If You See Paint on Trees, This Is What It Means

Seeing blue dots, red Xs, orange circles and purple bands on trees and wondering what they mean? Here's what we found out about those painted trees.

Whether you’re walking along a city sidewalk or hiking deep in the forest, you might occasionally notice paint marks on tree trunks. Those marks are codes used by forestry workers and contractors to pass along a range of messages, from which trees to chop down to which ones need treatment for disease.

Why Are Trees in the City Marked With Paint?

All cities have codes for marking trees. Here we’ll use Boulder, Colorado, as an example. In Boulder, when you see a dot at the base of the tree, that signifies it needs treatment for emerald ash borer, elm scale or drippy blight. Paint dots at head height mean the tree needs pruning.

“Basically, it marks the tree in an inconspicuous way,” says Ken Fisher, assistant forester for the Boulder Parks and Recreation Department. “A lot of people don’t even notice it, but it alerts our contractor that this is the tree we’re talking about. We’ve been using paint dots for 25 years or so now, so some trees have several paint dots on them.”

Pruning and treatment dots also give a heads-up to property owners near the trees. This way, when the city notifies them of an upcoming pruning or treatment, they know which trees will be affected.

Why Are Trees in the Forest Marked with Paint?

Paint in the forest often has something to do with a timber sale. Circles, Xs, and dots in various colors identify which trees are to be cut, which ones are hazards and which ones should be left alone. They also mark property boundaries and environmental concerns.

“In some places, trees with nests of rare or endangered species are marked,” says Christopher Evans, extension forestry and research specialist at the University of Illinois Urbana-Champaign. “That is the case with the federally endangered red-cockaded woodpecker in the Southern United States. Their tree nests are generally marked with a white paint ring.”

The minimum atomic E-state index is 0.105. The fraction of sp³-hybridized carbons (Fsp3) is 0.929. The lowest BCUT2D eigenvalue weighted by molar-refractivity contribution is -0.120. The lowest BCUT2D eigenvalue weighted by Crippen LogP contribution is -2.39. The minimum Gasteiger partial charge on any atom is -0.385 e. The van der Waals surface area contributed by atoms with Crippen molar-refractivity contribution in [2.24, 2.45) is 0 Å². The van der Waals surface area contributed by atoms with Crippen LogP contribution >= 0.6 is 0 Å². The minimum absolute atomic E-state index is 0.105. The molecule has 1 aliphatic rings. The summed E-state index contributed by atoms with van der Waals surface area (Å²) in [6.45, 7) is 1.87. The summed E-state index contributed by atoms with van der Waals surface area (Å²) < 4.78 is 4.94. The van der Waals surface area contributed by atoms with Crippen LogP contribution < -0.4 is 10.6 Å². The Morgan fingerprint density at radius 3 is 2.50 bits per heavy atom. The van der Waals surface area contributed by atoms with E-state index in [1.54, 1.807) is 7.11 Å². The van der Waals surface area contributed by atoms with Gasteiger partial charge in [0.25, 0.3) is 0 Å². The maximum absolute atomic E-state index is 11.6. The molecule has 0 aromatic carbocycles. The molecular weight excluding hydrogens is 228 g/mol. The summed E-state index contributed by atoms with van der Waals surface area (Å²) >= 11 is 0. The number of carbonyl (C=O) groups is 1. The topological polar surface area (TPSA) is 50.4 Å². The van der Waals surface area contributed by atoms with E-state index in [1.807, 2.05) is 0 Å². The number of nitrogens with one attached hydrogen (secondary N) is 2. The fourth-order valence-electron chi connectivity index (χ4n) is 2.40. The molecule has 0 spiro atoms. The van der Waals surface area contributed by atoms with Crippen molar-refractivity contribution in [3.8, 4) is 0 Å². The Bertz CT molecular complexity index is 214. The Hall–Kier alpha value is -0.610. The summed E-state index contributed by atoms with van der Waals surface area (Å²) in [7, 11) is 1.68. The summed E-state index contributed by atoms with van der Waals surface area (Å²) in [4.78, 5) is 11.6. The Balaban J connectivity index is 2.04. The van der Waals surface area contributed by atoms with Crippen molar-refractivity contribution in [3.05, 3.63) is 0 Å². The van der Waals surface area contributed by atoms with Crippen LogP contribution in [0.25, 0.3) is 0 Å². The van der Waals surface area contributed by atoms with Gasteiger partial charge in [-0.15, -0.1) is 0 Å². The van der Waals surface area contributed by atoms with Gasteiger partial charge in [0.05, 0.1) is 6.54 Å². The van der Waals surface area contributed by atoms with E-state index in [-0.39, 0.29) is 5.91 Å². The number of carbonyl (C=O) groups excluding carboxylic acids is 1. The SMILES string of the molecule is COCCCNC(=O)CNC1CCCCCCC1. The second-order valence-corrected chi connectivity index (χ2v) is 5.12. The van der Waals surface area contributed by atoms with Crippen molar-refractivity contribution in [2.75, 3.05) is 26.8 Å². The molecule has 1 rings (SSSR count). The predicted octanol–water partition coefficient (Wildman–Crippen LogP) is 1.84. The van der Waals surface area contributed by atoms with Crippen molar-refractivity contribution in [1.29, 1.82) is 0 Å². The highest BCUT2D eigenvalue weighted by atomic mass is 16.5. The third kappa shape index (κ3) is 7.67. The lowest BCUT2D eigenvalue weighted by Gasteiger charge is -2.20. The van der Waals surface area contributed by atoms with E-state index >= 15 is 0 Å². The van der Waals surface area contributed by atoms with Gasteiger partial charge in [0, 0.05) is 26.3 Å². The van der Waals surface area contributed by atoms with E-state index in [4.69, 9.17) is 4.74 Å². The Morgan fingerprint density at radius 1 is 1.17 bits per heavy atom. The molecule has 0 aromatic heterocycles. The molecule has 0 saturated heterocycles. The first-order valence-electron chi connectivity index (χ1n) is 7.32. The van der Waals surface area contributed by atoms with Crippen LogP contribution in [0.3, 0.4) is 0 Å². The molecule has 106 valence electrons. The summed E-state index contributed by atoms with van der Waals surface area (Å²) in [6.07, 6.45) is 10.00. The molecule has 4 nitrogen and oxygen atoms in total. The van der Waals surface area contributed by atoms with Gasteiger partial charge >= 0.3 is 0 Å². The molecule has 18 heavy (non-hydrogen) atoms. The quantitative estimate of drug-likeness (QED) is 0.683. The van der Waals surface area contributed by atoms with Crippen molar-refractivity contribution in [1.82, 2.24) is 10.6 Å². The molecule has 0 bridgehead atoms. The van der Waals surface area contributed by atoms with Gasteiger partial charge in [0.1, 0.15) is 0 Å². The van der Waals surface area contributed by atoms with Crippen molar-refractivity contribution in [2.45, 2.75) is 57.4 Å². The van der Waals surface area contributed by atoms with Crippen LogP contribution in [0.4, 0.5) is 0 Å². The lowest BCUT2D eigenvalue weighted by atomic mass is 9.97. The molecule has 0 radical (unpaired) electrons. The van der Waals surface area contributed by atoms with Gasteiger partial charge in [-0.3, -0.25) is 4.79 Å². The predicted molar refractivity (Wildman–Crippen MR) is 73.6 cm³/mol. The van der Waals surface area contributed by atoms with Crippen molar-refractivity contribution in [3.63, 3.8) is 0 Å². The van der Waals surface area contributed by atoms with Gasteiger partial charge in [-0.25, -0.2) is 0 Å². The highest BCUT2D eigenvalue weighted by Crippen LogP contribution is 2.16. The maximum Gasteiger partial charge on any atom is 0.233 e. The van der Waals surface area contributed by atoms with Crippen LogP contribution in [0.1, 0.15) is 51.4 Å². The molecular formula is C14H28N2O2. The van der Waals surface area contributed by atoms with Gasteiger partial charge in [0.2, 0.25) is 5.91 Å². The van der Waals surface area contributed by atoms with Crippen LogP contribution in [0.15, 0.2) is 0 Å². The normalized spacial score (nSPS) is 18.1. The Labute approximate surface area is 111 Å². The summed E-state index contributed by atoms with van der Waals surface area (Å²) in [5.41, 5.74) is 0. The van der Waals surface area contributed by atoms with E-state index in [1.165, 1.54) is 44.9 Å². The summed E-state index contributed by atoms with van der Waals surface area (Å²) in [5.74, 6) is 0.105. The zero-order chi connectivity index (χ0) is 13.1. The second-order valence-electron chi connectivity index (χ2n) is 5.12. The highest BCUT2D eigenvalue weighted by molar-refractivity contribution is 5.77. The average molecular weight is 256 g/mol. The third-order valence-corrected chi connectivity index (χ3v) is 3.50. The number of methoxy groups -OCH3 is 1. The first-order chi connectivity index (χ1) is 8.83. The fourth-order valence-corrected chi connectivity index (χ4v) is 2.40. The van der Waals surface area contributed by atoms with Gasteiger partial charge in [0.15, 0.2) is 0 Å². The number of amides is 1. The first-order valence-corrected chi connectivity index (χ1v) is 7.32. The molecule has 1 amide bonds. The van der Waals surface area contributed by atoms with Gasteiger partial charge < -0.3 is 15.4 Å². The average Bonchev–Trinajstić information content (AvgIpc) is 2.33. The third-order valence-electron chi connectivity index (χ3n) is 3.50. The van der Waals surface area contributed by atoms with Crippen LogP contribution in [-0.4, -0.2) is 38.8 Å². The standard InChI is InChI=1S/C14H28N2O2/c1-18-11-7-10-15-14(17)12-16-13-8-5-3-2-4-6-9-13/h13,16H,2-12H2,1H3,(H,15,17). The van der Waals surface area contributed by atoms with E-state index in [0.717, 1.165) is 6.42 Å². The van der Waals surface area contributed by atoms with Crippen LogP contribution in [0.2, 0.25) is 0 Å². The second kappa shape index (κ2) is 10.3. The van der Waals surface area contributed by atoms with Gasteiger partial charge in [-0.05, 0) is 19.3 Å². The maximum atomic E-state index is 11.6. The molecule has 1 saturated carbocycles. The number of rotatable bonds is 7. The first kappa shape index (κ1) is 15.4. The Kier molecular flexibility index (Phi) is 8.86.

In Western states, a paint ring may signify a tree affected by mountain pine beetles. A splotch of head-high color could also be a trail marker, showing hikers or mountain bikers which way to go.

Are Painted Tree Markings Universal in the Forest?

Not really. “Basically, there aren’t any hard and fast standardizations for the use of marking paint in forestry,” Evans says. “That can lead to confusion when trying to generalize the meaning of different symbols and colors.”

But there are a few generalities with forestry markings, he says. An X often marks a hazard or tree to be removed. Circles and dots can mean trees to take, but sometimes they mean trees to leave. Numbers on trees are usually to tally them before a harvest. In many states, purple paint is a universal sign of a property boundary, which means no trespassing.

The U.S. Forest Service (USFS) has a few standards. According to Donna Nemeth, USFS regional press officer, in most cases red paint designates the boundary of USFS land. Orange or yellow paints are used for harvest boundaries, and trees within those areas have blue, orange, green or yellow paint, depending on whether they are to be taken or spared. A black paint mark is an “eraser,” correcting a mistake.